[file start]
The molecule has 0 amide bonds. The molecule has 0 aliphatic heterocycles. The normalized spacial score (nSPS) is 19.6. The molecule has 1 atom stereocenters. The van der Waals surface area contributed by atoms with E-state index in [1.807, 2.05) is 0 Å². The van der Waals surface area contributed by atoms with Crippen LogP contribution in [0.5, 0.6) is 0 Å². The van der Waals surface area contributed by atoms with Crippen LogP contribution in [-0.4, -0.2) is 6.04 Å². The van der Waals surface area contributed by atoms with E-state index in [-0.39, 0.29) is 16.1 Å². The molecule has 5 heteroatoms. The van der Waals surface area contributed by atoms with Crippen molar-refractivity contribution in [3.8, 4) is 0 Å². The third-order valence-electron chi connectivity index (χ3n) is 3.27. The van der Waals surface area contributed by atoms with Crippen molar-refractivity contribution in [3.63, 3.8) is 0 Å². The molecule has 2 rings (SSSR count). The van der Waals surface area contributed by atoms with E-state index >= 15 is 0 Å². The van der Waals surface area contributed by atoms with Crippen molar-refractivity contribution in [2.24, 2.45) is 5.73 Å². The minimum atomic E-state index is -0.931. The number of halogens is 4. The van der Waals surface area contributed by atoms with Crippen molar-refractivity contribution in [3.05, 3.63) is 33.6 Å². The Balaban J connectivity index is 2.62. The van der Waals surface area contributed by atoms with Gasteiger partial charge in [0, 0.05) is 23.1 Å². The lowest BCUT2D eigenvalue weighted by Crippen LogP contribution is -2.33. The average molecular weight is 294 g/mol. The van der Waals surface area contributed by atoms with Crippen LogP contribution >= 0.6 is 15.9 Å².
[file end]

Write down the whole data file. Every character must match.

The molecule has 0 amide bonds. The molecule has 0 aliphatic heterocycles. The normalized spacial score (nSPS) is 19.6. The molecule has 1 atom stereocenters. The van der Waals surface area contributed by atoms with E-state index in [1.807, 2.05) is 0 Å². The van der Waals surface area contributed by atoms with Crippen LogP contribution in [0.5, 0.6) is 0 Å². The van der Waals surface area contributed by atoms with Crippen LogP contribution in [-0.4, -0.2) is 6.04 Å². The van der Waals surface area contributed by atoms with E-state index in [-0.39, 0.29) is 16.1 Å². The molecule has 5 heteroatoms. The van der Waals surface area contributed by atoms with Crippen molar-refractivity contribution in [3.8, 4) is 0 Å². The third-order valence-electron chi connectivity index (χ3n) is 3.27. The van der Waals surface area contributed by atoms with Crippen molar-refractivity contribution in [3.63, 3.8) is 0 Å². The molecule has 2 rings (SSSR count). The van der Waals surface area contributed by atoms with E-state index >= 15 is 0 Å². The van der Waals surface area contributed by atoms with Crippen molar-refractivity contribution in [2.24, 2.45) is 5.73 Å². The minimum atomic E-state index is -0.931. The number of halogens is 4. The van der Waals surface area contributed by atoms with Crippen molar-refractivity contribution in [3.05, 3.63) is 33.6 Å². The Balaban J connectivity index is 2.62. The van der Waals surface area contributed by atoms with Gasteiger partial charge in [0, 0.05) is 23.1 Å². The lowest BCUT2D eigenvalue weighted by Crippen LogP contribution is -2.33. The average molecular weight is 294 g/mol. The van der Waals surface area contributed by atoms with Crippen LogP contribution >= 0.6 is 15.9 Å².